Palestinian costumes, art and crafts
Antiochian Heritage Museum
in Bolivar, Pennsylvania.
Over 300 items from the Hanan and Farah
Munayyer and the Palestinian Heritage Foundation's collections are on display at
the Antiochian Heritage Museum in Bolivar. The garments include over 40 thobs,
along with shawls, jackets and headgear. Also on display are complete men's attire
including kumbaz of various Syrian silk fabric, shirwals, abayehs,
laffeh, and hattas.
Garden surrounding museum
The display represents all region of
Palestine including Jaffa, Lydda and Ramleh, Jerusalem and Bethlehem,
El Khalil, Ramallah, Gaza, Galilee in the north, and the Naqab Desert in the
Paintings by Jihan Tannous, Irena Karkabi and six rare original water
color paintings from 1930s, by Anna Rychter May are also
showcased in the exhibit.
Many of the items on display including
dresses, scarves, jackets, men's attire and Syrian brass lamps and utensils were originally purchased from the collection
of the late Dr. Rolla Foley.
The opening ceremony commenced on Saturday,
May 7, 2005 in the presence of many guests who came from as far as New Jersey,
Ohio, New York and Washington DC. The local media was sure not to miss this
opportunity. The program included a reception, a lecture, a tour of
the exhibit, a Gala Arabic Banquet and a Violin Concert by Hanna Khoury.
His Eminence Metropolitan Philip Saliba,
Primate of the Antiochian Orthodox Archdiocese of North America presided over
the ceremonies and gave the keynote address following the Gala Banquet.
The exhibition was made possible in part
through generous donations from the following:
Samih and Samira Darwazah, Jordan
Munther and Dalia Karaman, Ohio
Charles and Lina Abboud, MN
Ziad and Naila Asali, MD
Grace Austin, NJ
John and Nadia Joubran, NJ
Isam Salah and Betsy Haddad, NY
Issa and Josephina Abboud, NJ
Salim and Julie Abboud, NJ
Musa and Asma Ghannam, PA
Emanuel and Ikhlas Munayyer, NJ
Zuhair and Jean Suidan, CT
Michael and Maha Kabbash, NJ
Amin and Lina Amireh, NJ
Mousa and Ghada Mitwasi, NJ
Samir and Oranie Khoury, NJ
Samuel and Adele Munayyer, CA
Peter and Mary El Masri, NJ
Farah and Hanan Munayyer, NJ
St. Elias Fellowship, NJ
United Palestinian Appeal, DC
Palestinian Heritage Foundation, NJ
Americans for Middle East Understanding, NY
The Palestinian Heritage Foundation would
like to take this opportunity to thank all those whose generous donation made
this historic exhibition of Palestinian costumes at the Antiochian Heritage Museum a
success. Special thanks go to Deacon Glenn McIntyre whose help in setting up the
exhibit was essential and very much valued. Also, PHF would like to thank Fr.
Michael Massouh, Executive Director of the Learning Center at the Antiochian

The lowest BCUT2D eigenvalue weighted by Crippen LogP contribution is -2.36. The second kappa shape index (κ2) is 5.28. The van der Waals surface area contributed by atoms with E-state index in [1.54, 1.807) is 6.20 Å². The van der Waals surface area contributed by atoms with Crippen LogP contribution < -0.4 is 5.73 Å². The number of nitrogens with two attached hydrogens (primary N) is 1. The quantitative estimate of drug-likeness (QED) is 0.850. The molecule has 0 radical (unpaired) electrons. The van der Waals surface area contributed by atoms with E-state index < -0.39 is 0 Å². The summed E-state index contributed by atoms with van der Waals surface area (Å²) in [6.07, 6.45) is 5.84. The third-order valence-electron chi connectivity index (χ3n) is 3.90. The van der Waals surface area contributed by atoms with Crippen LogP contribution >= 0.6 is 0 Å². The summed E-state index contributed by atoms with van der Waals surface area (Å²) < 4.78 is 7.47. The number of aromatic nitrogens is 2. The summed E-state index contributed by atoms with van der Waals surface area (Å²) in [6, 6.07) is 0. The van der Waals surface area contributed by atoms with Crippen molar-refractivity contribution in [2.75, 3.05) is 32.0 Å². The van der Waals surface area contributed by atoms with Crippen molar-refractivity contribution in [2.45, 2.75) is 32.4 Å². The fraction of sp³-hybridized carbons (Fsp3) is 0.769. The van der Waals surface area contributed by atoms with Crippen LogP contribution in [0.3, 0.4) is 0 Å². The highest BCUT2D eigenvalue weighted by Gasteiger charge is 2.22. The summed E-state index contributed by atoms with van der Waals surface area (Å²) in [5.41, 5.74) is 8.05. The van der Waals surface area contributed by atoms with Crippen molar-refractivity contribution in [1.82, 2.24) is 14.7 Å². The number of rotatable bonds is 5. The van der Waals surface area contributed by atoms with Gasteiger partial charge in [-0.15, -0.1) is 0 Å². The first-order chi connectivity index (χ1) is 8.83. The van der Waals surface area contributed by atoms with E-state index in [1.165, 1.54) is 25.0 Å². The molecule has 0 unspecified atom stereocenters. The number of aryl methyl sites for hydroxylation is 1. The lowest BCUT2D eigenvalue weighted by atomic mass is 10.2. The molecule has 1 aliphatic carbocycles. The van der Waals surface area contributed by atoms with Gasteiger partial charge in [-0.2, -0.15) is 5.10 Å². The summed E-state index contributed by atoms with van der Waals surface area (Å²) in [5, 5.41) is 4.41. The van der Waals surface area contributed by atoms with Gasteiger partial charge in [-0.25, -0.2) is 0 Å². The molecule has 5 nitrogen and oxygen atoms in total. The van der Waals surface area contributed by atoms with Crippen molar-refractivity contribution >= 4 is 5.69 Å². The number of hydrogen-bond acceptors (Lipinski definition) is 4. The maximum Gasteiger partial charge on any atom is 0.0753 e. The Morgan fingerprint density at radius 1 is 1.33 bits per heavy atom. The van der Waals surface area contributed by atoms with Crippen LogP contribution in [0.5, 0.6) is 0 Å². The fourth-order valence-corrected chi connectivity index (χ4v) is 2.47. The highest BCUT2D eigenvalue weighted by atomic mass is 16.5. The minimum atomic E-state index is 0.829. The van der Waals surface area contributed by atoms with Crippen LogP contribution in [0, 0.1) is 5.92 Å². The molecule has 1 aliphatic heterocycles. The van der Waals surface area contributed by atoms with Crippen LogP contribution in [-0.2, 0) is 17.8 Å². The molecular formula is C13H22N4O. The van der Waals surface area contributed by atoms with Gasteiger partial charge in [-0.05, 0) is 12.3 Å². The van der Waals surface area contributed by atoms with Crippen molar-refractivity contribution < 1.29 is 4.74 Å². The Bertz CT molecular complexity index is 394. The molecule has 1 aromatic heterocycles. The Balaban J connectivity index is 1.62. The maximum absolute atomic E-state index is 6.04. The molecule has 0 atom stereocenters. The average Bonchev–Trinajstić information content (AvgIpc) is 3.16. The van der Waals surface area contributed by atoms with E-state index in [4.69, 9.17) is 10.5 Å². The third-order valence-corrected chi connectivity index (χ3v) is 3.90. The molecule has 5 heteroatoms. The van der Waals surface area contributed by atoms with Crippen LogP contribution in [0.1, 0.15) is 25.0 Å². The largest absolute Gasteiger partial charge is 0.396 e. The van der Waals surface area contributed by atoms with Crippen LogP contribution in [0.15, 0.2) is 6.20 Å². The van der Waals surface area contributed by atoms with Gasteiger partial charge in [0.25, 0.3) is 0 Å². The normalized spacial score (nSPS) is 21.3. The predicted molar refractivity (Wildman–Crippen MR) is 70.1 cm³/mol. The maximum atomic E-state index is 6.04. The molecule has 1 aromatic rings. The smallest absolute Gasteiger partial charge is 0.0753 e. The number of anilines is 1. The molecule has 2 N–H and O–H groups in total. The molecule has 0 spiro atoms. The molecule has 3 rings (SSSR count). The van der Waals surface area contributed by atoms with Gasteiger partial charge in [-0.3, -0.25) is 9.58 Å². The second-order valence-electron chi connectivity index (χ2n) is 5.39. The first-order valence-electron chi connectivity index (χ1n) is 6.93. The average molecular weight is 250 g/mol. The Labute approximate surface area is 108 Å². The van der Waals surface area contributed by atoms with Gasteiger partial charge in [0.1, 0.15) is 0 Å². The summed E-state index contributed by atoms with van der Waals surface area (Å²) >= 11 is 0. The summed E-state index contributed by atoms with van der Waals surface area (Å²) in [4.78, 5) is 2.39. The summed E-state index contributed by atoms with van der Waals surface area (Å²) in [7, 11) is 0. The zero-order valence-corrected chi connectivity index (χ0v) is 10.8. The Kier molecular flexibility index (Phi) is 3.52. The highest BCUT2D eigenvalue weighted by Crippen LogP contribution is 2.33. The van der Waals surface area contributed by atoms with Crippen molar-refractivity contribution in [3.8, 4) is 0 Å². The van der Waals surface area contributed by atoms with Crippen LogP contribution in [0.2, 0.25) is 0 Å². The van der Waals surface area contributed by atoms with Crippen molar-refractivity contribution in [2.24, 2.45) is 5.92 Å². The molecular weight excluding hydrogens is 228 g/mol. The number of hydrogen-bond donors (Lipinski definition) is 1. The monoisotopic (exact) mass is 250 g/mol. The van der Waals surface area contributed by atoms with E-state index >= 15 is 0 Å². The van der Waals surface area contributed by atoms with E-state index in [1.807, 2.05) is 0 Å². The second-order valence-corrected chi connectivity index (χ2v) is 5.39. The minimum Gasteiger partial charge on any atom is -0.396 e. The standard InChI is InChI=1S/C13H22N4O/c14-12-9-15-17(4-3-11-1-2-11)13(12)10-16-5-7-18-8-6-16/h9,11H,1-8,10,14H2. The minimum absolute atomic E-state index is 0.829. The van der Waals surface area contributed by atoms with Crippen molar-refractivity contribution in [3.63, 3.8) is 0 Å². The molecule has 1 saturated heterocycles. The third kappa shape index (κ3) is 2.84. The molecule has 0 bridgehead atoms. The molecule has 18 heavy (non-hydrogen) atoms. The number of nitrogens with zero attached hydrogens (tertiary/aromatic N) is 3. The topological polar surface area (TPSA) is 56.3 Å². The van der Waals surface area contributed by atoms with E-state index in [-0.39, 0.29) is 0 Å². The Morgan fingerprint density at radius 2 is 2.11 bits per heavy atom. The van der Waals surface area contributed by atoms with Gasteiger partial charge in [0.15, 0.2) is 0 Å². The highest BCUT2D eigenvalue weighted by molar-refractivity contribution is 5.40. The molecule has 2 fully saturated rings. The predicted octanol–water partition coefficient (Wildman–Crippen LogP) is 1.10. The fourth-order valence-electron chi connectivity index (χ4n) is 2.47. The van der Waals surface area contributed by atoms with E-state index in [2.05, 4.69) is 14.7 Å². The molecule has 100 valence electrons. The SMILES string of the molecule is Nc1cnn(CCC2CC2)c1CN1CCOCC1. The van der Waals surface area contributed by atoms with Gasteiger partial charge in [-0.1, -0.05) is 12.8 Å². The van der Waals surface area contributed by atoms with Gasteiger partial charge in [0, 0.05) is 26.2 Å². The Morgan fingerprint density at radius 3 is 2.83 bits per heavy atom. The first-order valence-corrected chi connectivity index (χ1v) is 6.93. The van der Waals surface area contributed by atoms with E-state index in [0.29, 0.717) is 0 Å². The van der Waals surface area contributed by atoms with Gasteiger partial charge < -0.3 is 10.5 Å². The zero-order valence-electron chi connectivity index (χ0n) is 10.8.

Denise O'Neal of the Marketing Department and the team that helped in the preparations for the reception, Gala Banquet and the
overnight stay of all the guests.
"Threads of Tradition"
Exhibition of Palestinian Bridal and Folk Dress at Antiochian Village
By Denise O'Neal
Discover one of the
most beautiful elements of the Palestinian culture and heritage through a new
temporary exhibition, "Threads of Tradition," at the Antiochian Heritage Museum
at Antiochian Village Conference and Retreat Center. Represented are
hand-loomed, hand-embroidered fabrics that through tradition and toil by
families of women were formed into ceremonial dresses actually worn by Middle
Eastern brides at their weddings and then throughout their married life for
ceremonial occasions. The exhibition showcases regional ethnic folk costumes
that demonstrate the textiles and embroidery of eight Palestinian regions from
the Naqab Desert in the south and the Dead Sea in the east to Galilee in
"The exhibition illustrates more than
exquisite threads of silk, silver and gold. The intricate designs reflect the
bride's identity through regional symbolism in design, stitches and color," said
Hanan Karaman Munayyer, guest curator for the exhibition. "As people would
gather in market places or for local festivals, their regional dress would show
pride and loyalty to their region, also referred to as their
clan," she added. Hanan is president and co-founder of the Palestinian Heritage
Foundation (PHF) and since 1987 has personally developed the extensive
1,500-piece costume and textiles collection, the largest in the United States.
The costumes and accessories displayed span
approximately one hundred years, reflecting dress from the 1860's to 1940's. But
the origin of styles and form dates back to antiquity and Canaanite times of
1500 to 1200 BC. All dresses throughout the ages to 1940 were cut from natural